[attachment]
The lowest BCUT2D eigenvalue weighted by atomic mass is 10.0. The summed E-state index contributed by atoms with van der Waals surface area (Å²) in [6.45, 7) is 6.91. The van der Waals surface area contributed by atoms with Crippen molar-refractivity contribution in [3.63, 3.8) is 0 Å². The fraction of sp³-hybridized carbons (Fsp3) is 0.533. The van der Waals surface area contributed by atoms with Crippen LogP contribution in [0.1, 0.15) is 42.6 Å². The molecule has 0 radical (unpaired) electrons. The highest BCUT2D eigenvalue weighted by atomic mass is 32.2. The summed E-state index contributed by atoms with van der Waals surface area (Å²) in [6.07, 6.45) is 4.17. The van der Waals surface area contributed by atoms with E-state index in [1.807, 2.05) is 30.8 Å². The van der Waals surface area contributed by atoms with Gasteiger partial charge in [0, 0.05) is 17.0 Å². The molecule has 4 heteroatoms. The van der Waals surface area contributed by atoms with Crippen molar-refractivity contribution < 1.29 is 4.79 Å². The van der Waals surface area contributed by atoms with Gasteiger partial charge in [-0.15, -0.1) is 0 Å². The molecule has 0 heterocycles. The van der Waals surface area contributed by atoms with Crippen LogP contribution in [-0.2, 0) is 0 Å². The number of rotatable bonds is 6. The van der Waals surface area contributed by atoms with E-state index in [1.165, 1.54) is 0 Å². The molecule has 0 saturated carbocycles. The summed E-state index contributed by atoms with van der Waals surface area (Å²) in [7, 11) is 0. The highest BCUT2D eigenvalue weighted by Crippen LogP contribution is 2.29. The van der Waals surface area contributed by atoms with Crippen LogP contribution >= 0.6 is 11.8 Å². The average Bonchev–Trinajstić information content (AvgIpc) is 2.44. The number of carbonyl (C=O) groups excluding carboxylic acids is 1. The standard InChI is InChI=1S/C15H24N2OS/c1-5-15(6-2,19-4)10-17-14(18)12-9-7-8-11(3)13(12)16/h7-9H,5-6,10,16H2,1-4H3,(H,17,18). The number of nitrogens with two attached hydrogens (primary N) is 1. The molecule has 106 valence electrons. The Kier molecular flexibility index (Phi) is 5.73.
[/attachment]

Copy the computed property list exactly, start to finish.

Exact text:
The lowest BCUT2D eigenvalue weighted by atomic mass is 10.0. The summed E-state index contributed by atoms with van der Waals surface area (Å²) in [6.45, 7) is 6.91. The van der Waals surface area contributed by atoms with Crippen molar-refractivity contribution in [3.63, 3.8) is 0 Å². The fraction of sp³-hybridized carbons (Fsp3) is 0.533. The van der Waals surface area contributed by atoms with Crippen LogP contribution in [0.1, 0.15) is 42.6 Å². The molecule has 0 radical (unpaired) electrons. The highest BCUT2D eigenvalue weighted by atomic mass is 32.2. The summed E-state index contributed by atoms with van der Waals surface area (Å²) in [6.07, 6.45) is 4.17. The van der Waals surface area contributed by atoms with E-state index in [1.807, 2.05) is 30.8 Å². The van der Waals surface area contributed by atoms with Gasteiger partial charge in [0, 0.05) is 17.0 Å². The molecule has 4 heteroatoms. The van der Waals surface area contributed by atoms with Crippen molar-refractivity contribution < 1.29 is 4.79 Å². The van der Waals surface area contributed by atoms with Gasteiger partial charge in [-0.15, -0.1) is 0 Å². The molecule has 0 heterocycles. The van der Waals surface area contributed by atoms with Crippen LogP contribution in [-0.2, 0) is 0 Å². The number of rotatable bonds is 6. The van der Waals surface area contributed by atoms with E-state index in [1.165, 1.54) is 0 Å². The molecule has 0 saturated carbocycles. The summed E-state index contributed by atoms with van der Waals surface area (Å²) in [7, 11) is 0. The highest BCUT2D eigenvalue weighted by Crippen LogP contribution is 2.29. The van der Waals surface area contributed by atoms with Crippen LogP contribution >= 0.6 is 11.8 Å². The average Bonchev–Trinajstić information content (AvgIpc) is 2.44. The number of carbonyl (C=O) groups excluding carboxylic acids is 1. The standard InChI is InChI=1S/C15H24N2OS/c1-5-15(6-2,19-4)10-17-14(18)12-9-7-8-11(3)13(12)16/h7-9H,5-6,10,16H2,1-4H3,(H,17,18). The number of nitrogens with two attached hydrogens (primary N) is 1. The molecule has 106 valence electrons. The Kier molecular flexibility index (Phi) is 5.73.